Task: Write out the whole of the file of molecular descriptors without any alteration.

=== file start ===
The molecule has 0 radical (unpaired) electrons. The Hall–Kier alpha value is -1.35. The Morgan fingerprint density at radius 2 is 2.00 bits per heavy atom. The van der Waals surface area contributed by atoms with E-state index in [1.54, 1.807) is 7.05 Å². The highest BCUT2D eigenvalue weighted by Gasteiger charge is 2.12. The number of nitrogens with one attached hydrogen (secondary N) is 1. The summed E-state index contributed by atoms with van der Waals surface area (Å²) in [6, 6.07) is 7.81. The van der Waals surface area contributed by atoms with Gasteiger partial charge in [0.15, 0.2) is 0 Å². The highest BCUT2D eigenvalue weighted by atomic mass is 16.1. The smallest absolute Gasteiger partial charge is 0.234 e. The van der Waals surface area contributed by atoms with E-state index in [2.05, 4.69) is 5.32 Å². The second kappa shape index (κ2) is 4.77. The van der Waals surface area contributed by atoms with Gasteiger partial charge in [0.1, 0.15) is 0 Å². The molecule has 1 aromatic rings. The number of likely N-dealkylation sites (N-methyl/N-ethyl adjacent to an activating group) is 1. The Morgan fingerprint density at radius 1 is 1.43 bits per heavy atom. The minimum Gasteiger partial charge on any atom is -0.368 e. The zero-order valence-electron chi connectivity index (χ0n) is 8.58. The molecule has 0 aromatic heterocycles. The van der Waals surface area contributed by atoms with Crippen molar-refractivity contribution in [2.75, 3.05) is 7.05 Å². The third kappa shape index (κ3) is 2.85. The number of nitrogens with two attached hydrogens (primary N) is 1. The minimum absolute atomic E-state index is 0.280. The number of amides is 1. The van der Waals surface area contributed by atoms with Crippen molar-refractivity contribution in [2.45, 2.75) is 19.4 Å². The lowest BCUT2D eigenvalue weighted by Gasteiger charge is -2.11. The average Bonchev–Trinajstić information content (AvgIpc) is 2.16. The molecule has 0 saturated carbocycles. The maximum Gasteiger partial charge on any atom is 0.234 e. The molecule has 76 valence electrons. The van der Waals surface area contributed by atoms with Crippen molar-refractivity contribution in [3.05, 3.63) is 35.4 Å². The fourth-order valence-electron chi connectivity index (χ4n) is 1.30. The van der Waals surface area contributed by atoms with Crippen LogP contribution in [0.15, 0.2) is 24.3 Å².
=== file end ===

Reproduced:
The molecule has 0 radical (unpaired) electrons. The Hall–Kier alpha value is -1.35. The Morgan fingerprint density at radius 2 is 2.00 bits per heavy atom. The van der Waals surface area contributed by atoms with E-state index in [1.54, 1.807) is 7.05 Å². The highest BCUT2D eigenvalue weighted by Gasteiger charge is 2.12. The number of nitrogens with one attached hydrogen (secondary N) is 1. The summed E-state index contributed by atoms with van der Waals surface area (Å²) in [6, 6.07) is 7.81. The van der Waals surface area contributed by atoms with Gasteiger partial charge in [0.15, 0.2) is 0 Å². The highest BCUT2D eigenvalue weighted by atomic mass is 16.1. The smallest absolute Gasteiger partial charge is 0.234 e. The van der Waals surface area contributed by atoms with E-state index in [2.05, 4.69) is 5.32 Å². The second kappa shape index (κ2) is 4.77. The van der Waals surface area contributed by atoms with Gasteiger partial charge in [0.1, 0.15) is 0 Å². The molecule has 1 aromatic rings. The number of likely N-dealkylation sites (N-methyl/N-ethyl adjacent to an activating group) is 1. The Morgan fingerprint density at radius 1 is 1.43 bits per heavy atom. The minimum Gasteiger partial charge on any atom is -0.368 e. The zero-order valence-electron chi connectivity index (χ0n) is 8.58. The molecule has 0 aromatic heterocycles. The van der Waals surface area contributed by atoms with Crippen molar-refractivity contribution in [2.75, 3.05) is 7.05 Å². The third kappa shape index (κ3) is 2.85. The number of nitrogens with two attached hydrogens (primary N) is 1. The minimum absolute atomic E-state index is 0.280. The number of amides is 1. The van der Waals surface area contributed by atoms with Crippen molar-refractivity contribution in [2.45, 2.75) is 19.4 Å². The lowest BCUT2D eigenvalue weighted by Gasteiger charge is -2.11. The average Bonchev–Trinajstić information content (AvgIpc) is 2.16. The molecule has 0 saturated carbocycles. The maximum Gasteiger partial charge on any atom is 0.234 e. The molecule has 76 valence electrons. The van der Waals surface area contributed by atoms with Crippen molar-refractivity contribution in [3.05, 3.63) is 35.4 Å². The fourth-order valence-electron chi connectivity index (χ4n) is 1.30. The van der Waals surface area contributed by atoms with Crippen LogP contribution in [0.15, 0.2) is 24.3 Å².